Definition 76.14.1. Let $S$ be a scheme. A morphism $f : X \to Y$ of algebraic spaces over $S$ is said to be *formally unramified* if it is formally unramified as a transformation of functors as in Definition 76.13.1.

## 76.14 Formally unramified morphisms

In this section we work out what it means that a morphism of algebraic spaces is formally unramified.

We will not restate the results proved in the more general setting of formally unramified transformations of functors in Section 76.13. It turns out we can characterize this property in terms of vanishing of the module of relative differentials, see Lemma 76.14.6.

Lemma 76.14.2. Let $S$ be a scheme. Let $f : X \to Y$ be a morphism of algebraic spaces over $S$. The following are equivalent:

$f$ is formally unramified,

for every diagram

\[ \xymatrix{ U \ar[d] \ar[r]_\psi & V \ar[d] \\ X \ar[r]^ f & Y } \]where $U$ and $V$ are schemes and the vertical arrows are étale the morphism of schemes $\psi $ is formally unramified (as in More on Morphisms, Definition 37.6.1), and

for one such diagram with surjective vertical arrows the morphism $\psi $ is formally unramified.

**Proof.**
Assume $f$ is formally unramified. By Lemma 76.13.5 the morphisms $U \to X$ and $V \to Y$ are formally unramified. Thus by Lemma 76.13.3 the composition $U \to Y$ is formally unramified. Then it follows from Lemma 76.13.8 that $U \to V$ is formally unramified. Thus (1) implies (2). And (2) implies (3) trivially

Assume given a diagram as in (3). By Lemma 76.13.5 the morphism $V \to Y$ is formally unramified. Thus by Lemma 76.13.3 the composition $U \to Y$ is formally unramified. Then it follows from Lemma 76.13.6 that $X \to Y$ is formally unramified, i.e., (1) holds. $\square$

Lemma 76.14.3. Let $S$ be a scheme. If $f : X \to Y$ is a formally unramified morphism of algebraic spaces over $S$, then given any solid commutative diagram

where $T \subset T'$ is a first order thickening of algebraic spaces over $S$ there exists at most one dotted arrow making the diagram commute. In other words, in Definition 76.14.1 the condition that $T$ be an affine scheme may be dropped.

**Proof.**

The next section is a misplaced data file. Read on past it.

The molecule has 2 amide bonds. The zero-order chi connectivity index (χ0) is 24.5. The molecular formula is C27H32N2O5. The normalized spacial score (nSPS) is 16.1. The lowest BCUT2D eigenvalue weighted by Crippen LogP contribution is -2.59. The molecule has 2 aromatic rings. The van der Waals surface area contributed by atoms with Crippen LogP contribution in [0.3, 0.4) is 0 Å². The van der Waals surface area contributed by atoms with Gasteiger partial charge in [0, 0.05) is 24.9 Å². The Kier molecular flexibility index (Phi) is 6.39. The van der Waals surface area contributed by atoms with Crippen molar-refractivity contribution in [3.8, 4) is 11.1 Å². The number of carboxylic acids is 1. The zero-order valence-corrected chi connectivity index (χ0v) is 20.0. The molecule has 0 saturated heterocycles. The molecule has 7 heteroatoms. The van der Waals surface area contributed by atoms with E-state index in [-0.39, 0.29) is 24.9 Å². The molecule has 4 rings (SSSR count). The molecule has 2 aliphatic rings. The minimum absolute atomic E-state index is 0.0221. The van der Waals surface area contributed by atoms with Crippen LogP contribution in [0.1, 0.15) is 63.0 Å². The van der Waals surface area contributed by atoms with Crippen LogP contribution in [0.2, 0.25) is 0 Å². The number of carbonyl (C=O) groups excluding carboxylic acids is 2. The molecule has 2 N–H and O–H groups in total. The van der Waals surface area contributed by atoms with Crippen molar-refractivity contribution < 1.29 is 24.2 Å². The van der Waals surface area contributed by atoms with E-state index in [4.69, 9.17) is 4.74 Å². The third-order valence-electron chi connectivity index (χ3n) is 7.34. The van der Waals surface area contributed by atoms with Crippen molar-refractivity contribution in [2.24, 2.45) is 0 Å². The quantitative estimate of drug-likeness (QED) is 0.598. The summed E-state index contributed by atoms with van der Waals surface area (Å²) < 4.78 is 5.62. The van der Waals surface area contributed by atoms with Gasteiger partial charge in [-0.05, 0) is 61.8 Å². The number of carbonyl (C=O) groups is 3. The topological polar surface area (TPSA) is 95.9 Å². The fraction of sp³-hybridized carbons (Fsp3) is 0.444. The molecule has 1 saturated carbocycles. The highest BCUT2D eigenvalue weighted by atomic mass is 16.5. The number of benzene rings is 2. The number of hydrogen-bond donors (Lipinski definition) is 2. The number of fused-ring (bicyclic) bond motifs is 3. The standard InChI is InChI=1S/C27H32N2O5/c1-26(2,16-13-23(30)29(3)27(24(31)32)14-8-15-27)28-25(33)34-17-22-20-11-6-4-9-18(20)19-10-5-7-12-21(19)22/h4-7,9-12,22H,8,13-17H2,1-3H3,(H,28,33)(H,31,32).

This is true because there exists a surjective étale morphism $U' \to T'$ where $U'$ is a disjoint union of affine schemes (see Properties of Spaces, Lemma 66.6.1) and a morphism $T' \to X$ is determined by its restriction to $U'$.
$\square$

Lemma 76.14.4. A composition of formally unramified morphisms is formally unramified.

**Proof.**
This is formal.
$\square$

Lemma 76.14.5. A base change of a formally unramified morphism is formally unramified.

**Proof.**
This is formal.
$\square$

Lemma 76.14.6. Let $S$ be a scheme. Let $f : X \to Y$ be a morphism of algebraic spaces over $S$. The following are equivalent:

$f$ is formally unramified, and

$\Omega _{X/Y} = 0$.

**Proof.**
This is a combination of Lemma 76.14.2, More on Morphisms, Lemma 37.6.7, and Lemma 76.7.3.
$\square$

Lemma 76.14.7. Let $S$ be a scheme. Let $f : X \to Y$ be a morphism of algebraic spaces over $S$. The following are equivalent:

The morphism $f$ is unramified,

the morphism $f$ is locally of finite type and $\Omega _{X/Y} = 0$, and

the morphism $f$ is locally of finite type and formally unramified.

**Proof.**
Choose a diagram

where $U$ and $V$ are schemes and the vertical arrows are étale and surjective. Then we see

Here we have used Morphisms, Lemma 29.35.2 and Lemma 76.14.6. $\square$

Lemma 76.14.8. Let $S$ be a scheme. Let $f : X \to Y$ be a morphism of algebraic spaces over $S$. The following are equivalent:

$f$ is unramified and a monomorphism,

$f$ is unramified and universally injective,

$f$ is locally of finite type and a monomorphism,

$f$ is universally injective, locally of finite type, and formally unramified.

Moreover, in this case $f$ is also representable, separated, and locally quasi-finite.

**Proof.**
We have seen in Lemma 76.14.7 that being formally unramified and locally of finite type is the same thing as being unramified. Hence (4) is equivalent to (2). A monomorphism is certainly formally unramified hence (3) implies (4). It is clear that (1) implies (3). Finally, if (2) holds, then $\Delta : X \to X \times _ Y X$ is both an open immersion (Morphisms of Spaces, Lemma 67.38.9) and surjective (Morphisms of Spaces, Lemma 67.19.2) hence an isomorphism, i.e., $f$ is a monomorphism. In this way we see that (2) implies (1). Finally, we see that $f$ is representable, separated, and locally quasi-finite by Morphisms of Spaces, Lemmas 67.27.10 and 67.51.1.
$\square$

Lemma 76.14.9. Let $S$ be a scheme. Let $f : X \to Y$ be a morphism of algebraic spaces over $S$. The following are equivalent:

$f$ is a closed immersion,

$f$ is universally closed, unramified, and a monomorphism,

$f$ is universally closed, unramified, and universally injective,

$f$ is universally closed, locally of finite type, and a monomorphism,

$f$ is universally closed, universally injective, locally of finite type, and formally unramified.

**Proof.**
The equivalence of (2) – (5) follows immediately from Lemma 76.14.8. Moreover, if (2) – (5) are satisfied then $f$ is representable. Similarly, if (1) is satisfied then $f$ is representable. Hence the result follows from the case of schemes, see Étale Morphisms, Lemma 41.7.2.
$\square$

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